With dwindling resources for local news organizations, it’s getting harder for journalists to do what they do best: hold people in positions of power accountable to the public. With new investments from Knight Foundation, ProPublica is expanding its Local Reporting Network, which pays the salary and benefits of a full-time reporter for 12 months to work on an investigative project. Now in its second year, the Local Reporting Network is accepting applications, due April 26, to join the next round of grant-supported newsrooms.
Charles Ornstein, deputy managing editor for ProPublica and director of the Local Reporting Network, joined the Colorado Media Project on April 10 in a webinar for journalists to explain what makes a successful application for the Local Reporting Network. Here are some takeaways from the conversation. An audio recording of the webinar is also available.
A good proposal answers three questions: (1) What’s wrong? (2) Who or what is responsible? (3) What needs to be changed? Rather than explore or explain a problem, ProPublica is looking for investigative projects that demonstrates something that’s wrong in local community, and why it’s urgent to explore and address it now. This requires some pre-reporting and knowledge of the subject area, with ideas for fruitful ways to investigate. ProPublica will be looking for supporting evidence, such as anecdotes, examples, a hint of data – this will help an application stand out.
Make sure proposal addresses a local problem. ProPublica’s Local Reporting Network will not fund proposals that seek to explain a broad phenomenon. A broad explanation on the problem of climate change, for example, though it could be valuable, would not receive funding through the Local Reporting Network. Stay away from explainers, and stick to issues that can be investigated.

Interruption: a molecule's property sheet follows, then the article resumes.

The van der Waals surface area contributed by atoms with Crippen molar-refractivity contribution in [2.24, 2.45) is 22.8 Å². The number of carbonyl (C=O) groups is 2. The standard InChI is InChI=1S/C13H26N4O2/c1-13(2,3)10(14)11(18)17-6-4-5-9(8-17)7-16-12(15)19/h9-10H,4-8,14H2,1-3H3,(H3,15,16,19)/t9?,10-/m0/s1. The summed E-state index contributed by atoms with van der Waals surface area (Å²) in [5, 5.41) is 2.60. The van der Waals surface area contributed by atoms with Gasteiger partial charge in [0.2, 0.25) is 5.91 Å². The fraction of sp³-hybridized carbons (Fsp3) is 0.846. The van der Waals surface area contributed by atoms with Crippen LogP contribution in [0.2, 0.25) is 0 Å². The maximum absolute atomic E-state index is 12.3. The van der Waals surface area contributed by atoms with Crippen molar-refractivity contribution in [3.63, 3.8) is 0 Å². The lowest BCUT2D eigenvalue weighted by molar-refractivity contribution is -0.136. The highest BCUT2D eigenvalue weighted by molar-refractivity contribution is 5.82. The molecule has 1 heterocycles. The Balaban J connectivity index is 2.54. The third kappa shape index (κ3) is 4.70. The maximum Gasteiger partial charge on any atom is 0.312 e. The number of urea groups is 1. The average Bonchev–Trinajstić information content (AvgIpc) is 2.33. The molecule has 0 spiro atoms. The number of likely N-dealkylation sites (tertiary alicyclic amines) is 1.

No newsroom is too small. However, responding to a question from Gavin Dahl, station manager of KDNK in Carbondale, Ornstein stated no newsroom is “too small” to be considered. In previous two rounds, the network has included a two-reporter newsroom from Oregon, and a one-reporter outfit from Tennessee. “It’s not a matter of size,” Ornstein said. “It really is the quality and strength of the idea, and the ability to pull that off.”
Expect intense competition. ProPublica will accept fewer than 10 percent of applications. Ornstein offered to give feedback on drafts of applications ahead of the April 26 deadline.
Our thanks to Ornstein for providing Colorado journalists these insightful tips. We’ll certainly be rooting for a Colorado newsroom to join the ranks of the Local Reporting Network. A reminder: the application deadline is two weeks out, April 26 at 9:59 PM MST. Good luck!